Sue Taylor, Tom Mooney’s successor as president of the OFT, noted in our interview that the teachers union has been among the prime supporters for the Governor’s budget for a number of reasons, the main one being that the Governor in his advocacy for public education is for real and in that way cut from a wholly different cloth from governors of the past:

Taylor: He grew up himself in very meager circumstances; house burnt down, you know . . . all eleven siblings, living in a very rural poor area . . . so he understands and he’s lived the idea that education is the key to a better life and he knows that’s true for individuals and he knows that’s true for communities and for the state. I think his emphasis on improving education is what ultimately will improve the economy . . . he believes that so much.

But also the fact that he’s a psychologist! It’s been so interesting over the last two years to watch him and to listen to him because it’s the first time that we’ve had a leader who isn’t a career politician, who has worked in education, whose wife has been an educational psychologist in schools . . . they really do understand the process of learning, they understand the human dynamics of learning, and therefore what students need to truly be educated. So it’s been very, very different than the career politicians that we’ve had in the past.

It may come as a surprise to those holding a stereotype of teachers unions as being opposed to progress to discover that union leaders like Taylor favor innovation and experimentation.

Taylor: We [teacher unions] don’t oppose Charters but we want them to be held accountable, and in the legislation for his education reform plan he’s [Governor Strickland] going to put together a grouping of Charter school point people, representatives in traditional public, with the idea being to promote more collaboration between the two so Charter schools will learn more of the best practices of some of the public schools and it’s just the opposite of what the Charters schools said 11 years ago; they said we can do it better and we can do it cheaper. And neither promise has held out.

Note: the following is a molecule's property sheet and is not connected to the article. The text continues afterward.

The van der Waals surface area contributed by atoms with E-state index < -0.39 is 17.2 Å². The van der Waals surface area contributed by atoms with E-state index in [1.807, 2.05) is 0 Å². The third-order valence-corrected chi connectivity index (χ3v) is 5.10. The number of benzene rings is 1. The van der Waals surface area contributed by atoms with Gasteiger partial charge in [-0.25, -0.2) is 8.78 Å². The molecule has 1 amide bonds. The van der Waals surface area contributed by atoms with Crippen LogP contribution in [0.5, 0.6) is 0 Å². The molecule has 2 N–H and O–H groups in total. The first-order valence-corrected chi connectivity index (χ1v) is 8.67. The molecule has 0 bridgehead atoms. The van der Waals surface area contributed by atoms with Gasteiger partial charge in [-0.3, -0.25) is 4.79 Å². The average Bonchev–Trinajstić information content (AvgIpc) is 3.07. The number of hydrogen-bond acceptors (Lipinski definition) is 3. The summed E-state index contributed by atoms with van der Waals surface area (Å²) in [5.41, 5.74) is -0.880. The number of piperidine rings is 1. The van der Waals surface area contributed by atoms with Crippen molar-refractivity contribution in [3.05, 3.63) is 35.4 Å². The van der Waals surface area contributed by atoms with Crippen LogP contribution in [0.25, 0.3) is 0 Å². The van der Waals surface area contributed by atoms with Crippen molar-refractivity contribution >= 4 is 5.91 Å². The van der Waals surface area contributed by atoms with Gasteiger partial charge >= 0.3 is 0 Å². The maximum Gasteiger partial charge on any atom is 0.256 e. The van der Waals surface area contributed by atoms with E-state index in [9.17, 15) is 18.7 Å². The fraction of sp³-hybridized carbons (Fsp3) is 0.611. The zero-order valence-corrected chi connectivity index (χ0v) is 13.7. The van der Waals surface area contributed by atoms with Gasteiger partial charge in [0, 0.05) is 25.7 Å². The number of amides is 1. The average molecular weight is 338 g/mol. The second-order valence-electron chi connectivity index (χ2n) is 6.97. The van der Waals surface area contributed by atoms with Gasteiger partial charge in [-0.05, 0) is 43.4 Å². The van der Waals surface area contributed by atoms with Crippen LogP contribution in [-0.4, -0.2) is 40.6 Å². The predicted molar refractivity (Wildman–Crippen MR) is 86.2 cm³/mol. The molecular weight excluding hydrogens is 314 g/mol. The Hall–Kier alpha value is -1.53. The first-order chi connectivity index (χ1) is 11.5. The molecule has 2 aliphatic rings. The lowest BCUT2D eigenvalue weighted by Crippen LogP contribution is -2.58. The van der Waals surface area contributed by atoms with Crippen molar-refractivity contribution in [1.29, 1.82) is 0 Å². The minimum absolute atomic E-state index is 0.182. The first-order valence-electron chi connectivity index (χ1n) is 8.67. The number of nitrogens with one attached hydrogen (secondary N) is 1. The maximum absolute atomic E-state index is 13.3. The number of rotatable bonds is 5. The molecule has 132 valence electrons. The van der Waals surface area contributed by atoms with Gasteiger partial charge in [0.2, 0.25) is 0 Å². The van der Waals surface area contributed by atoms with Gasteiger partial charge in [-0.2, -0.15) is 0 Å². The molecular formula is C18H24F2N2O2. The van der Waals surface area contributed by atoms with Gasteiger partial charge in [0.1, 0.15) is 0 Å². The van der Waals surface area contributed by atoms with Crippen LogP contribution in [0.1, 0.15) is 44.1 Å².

Taylor is concerned that the Obama administration doesn’t fully understand the critical situation of Charters’ abuse in Ohio:

Taylor: I think President Obama did mention when he was in Dayton during the campaign, he said “now I’ve heard that Ohio’s had trouble with the for-profits,” so I know he’s acknowledged that; how aware he is I’m not sure, . . . but they’ve [EMO’s] really lined their pockets. My phraseology is, it’s just unconscionable that businessmen would get rich off of the poorest kids in the state. I mean that’s just ethically wrong.

While the Obama administration seems, as Sue Taylor says, to want to “breathe new life” into the Charter school movement, and also seems to want to grow incentive/pay-for-performance schemes, they are bound to fail to fix anything if they embrace eyes-wide-open the privatizer agenda, and, in turn, turn a blind eye to the area where real reform needs to start, funding, and the need to fix the grossly inequitable school funding formula which plagues not only Ohio, but much of the rest of the country. In Ohio the average income of the richest fifth of families increased several times faster than the poorest fifth of families, with the average income of the latter increasing since the 1980s by only $150, according to a study by Ohio’s Center on Budget Policy Priorities and Economic Policy Institute in conjunction with Policy Matters. With high-income families clustering within the same school district boundaries, it’s become almost impossible to pass levies in most low-income districts, making a mockery of national legislation forcing all schools to meet the same standards of “excellence” by 2014 or be shut down.